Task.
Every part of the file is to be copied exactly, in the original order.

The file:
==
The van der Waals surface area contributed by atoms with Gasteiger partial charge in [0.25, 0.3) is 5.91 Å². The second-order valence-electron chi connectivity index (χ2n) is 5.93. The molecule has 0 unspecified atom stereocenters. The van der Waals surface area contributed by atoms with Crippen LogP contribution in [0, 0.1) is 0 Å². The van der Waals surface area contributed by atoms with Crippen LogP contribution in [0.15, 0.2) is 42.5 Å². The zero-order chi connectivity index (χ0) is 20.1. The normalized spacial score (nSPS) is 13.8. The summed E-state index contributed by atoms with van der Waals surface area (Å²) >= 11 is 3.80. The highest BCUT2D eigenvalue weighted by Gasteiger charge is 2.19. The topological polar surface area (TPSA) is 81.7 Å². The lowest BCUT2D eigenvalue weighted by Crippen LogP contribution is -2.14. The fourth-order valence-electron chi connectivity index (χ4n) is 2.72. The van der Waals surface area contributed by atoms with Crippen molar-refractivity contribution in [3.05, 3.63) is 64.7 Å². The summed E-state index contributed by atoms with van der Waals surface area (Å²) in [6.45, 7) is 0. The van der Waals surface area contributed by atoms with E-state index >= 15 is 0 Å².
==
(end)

The van der Waals surface area contributed by atoms with Gasteiger partial charge in [0.25, 0.3) is 5.91 Å². The second-order valence-electron chi connectivity index (χ2n) is 5.93. The molecule has 0 unspecified atom stereocenters. The van der Waals surface area contributed by atoms with Crippen LogP contribution in [0, 0.1) is 0 Å². The van der Waals surface area contributed by atoms with Crippen LogP contribution in [0.15, 0.2) is 42.5 Å². The zero-order chi connectivity index (χ0) is 20.1. The normalized spacial score (nSPS) is 13.8. The summed E-state index contributed by atoms with van der Waals surface area (Å²) >= 11 is 3.80. The highest BCUT2D eigenvalue weighted by Gasteiger charge is 2.19. The topological polar surface area (TPSA) is 81.7 Å². The lowest BCUT2D eigenvalue weighted by Crippen LogP contribution is -2.14. The fourth-order valence-electron chi connectivity index (χ4n) is 2.72. The van der Waals surface area contributed by atoms with Crippen molar-refractivity contribution in [3.05, 3.63) is 64.7 Å². The summed E-state index contributed by atoms with van der Waals surface area (Å²) in [6.45, 7) is 0. The van der Waals surface area contributed by atoms with E-state index >= 15 is 0 Å².